Leadership is one thing. Inspiring, instructional leadership is another. For over 29 years, Principal Landeau has served students in New York City’s public schools in several capacities ranging from teacher assistant to his current position as Master Principal at George J. Ryan Middle School 216. With strong commitments to communication and collaboration and an unending well of instructional experience, Principal Landeau believed in the power of hard work that would make a difference for students.
When Principal Landeau joined Ryan in 2004, the school was one of New York City’s lowest performing schools. He quickly transformed the school into one of the top middle schools in the city, and eventually to one of the top three percent in the entire state.
Principal Landeau believed that Ryan had to strive toward a vision of being the best middle school in the country. Taking cues from a background in organized basketball as a point guard, he recognized that multiple players are required to win the game. He invited school community stakeholders to create a shared vision for the school. He created a Sustainable Growth Team consisting of teachers, assistant principals, and parents. The team focused on instructional and community growth with the goal of creating a school community that fosters creativity, innovation, and continuous learning by all stakeholders, including teachers, parents, administrators, and students.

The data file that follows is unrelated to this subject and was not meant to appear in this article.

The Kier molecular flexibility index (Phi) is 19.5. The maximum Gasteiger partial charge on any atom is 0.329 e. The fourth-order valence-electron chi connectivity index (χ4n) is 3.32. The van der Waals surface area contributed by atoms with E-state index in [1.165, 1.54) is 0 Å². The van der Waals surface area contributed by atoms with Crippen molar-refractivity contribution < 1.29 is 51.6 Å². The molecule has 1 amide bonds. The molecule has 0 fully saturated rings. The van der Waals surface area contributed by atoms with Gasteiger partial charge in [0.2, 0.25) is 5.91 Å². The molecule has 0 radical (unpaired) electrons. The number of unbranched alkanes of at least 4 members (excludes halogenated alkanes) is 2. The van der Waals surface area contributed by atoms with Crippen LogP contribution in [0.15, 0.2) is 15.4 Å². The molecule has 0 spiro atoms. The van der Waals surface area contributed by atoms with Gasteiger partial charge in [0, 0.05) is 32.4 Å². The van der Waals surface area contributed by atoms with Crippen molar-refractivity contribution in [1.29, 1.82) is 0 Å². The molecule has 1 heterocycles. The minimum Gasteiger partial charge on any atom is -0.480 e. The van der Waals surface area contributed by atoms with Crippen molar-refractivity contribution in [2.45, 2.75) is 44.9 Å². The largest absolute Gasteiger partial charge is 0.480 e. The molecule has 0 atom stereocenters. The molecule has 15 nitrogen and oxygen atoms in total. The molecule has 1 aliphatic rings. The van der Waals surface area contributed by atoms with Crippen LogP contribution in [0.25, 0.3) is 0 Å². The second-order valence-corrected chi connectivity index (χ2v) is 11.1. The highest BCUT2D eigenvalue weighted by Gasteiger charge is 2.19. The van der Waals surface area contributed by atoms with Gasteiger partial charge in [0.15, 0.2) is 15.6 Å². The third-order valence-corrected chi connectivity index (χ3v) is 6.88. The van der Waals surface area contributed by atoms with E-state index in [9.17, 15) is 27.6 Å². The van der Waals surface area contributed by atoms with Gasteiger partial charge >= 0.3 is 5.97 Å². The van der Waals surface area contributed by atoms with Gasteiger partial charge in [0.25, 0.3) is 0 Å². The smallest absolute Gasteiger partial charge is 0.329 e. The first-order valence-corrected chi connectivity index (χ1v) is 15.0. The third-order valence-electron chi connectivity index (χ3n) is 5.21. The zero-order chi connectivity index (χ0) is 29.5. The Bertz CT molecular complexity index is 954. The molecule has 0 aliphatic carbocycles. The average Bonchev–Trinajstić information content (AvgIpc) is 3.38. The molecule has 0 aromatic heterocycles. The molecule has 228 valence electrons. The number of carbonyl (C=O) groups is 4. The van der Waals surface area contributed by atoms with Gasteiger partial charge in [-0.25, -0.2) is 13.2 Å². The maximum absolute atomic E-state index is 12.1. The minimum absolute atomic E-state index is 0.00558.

Striving toward the school’s vision, Principal Landeau imparted the idea that sustainable effort was key to the school’s improvement. Everyone in the school community began to accept the mantra of “we work hard.” He empowered teachers to take responsibility for innovation and creativity with the caveat that they remain accountable to the school and students. Soon, teacher committees developed to improve instructional practice and foster peer sharing. The teachers had professional creative freedom to brainstorm ideas and share them with the administrative team. This incrementally created an environment that included professional book clubs and professional development that was co-facilitated by staff. The school held retreats where each member of the school community felt cohesion between administration and teaching staff. And the benefactors were the students.
Middle school students are developmentally unique. Striking a balance between rigorous academic focus and strong social-emotional support is often challenging. Under Principal Landeau’s leadership, Ryan School’s model is grounded in a keen understanding of adolescent development. He created a small school structure in one of the largest middle schools by instituting three distinct thematic academies. Students were matched based on their interests and teacher recommendations. Middle school students are compelled to test things out and find their own way. Teachers encourage Ryan students to collaborate, explore, and test ideas with peers through instructional approaches and with support from teachers.
Principal Landeau attended to the “ambience” of the school by focusing on the physical environment, ensuring all students felt a sense of pride and belonging. For students who needed extra support, he set up a network of boys and girls empowerment clubs and social-emotional supports. He also focused on creating multiple and frequent communication strategies with families. These included: weekly phone messages, newsletters, monthly parent workshops, coffee with the Principal sessions, and frequent town hall meetings for parents.
With numerous prestigious awards and accolades to his name, Principal Landeau established a clear vision and inspired a whole school community to work hard toward that end.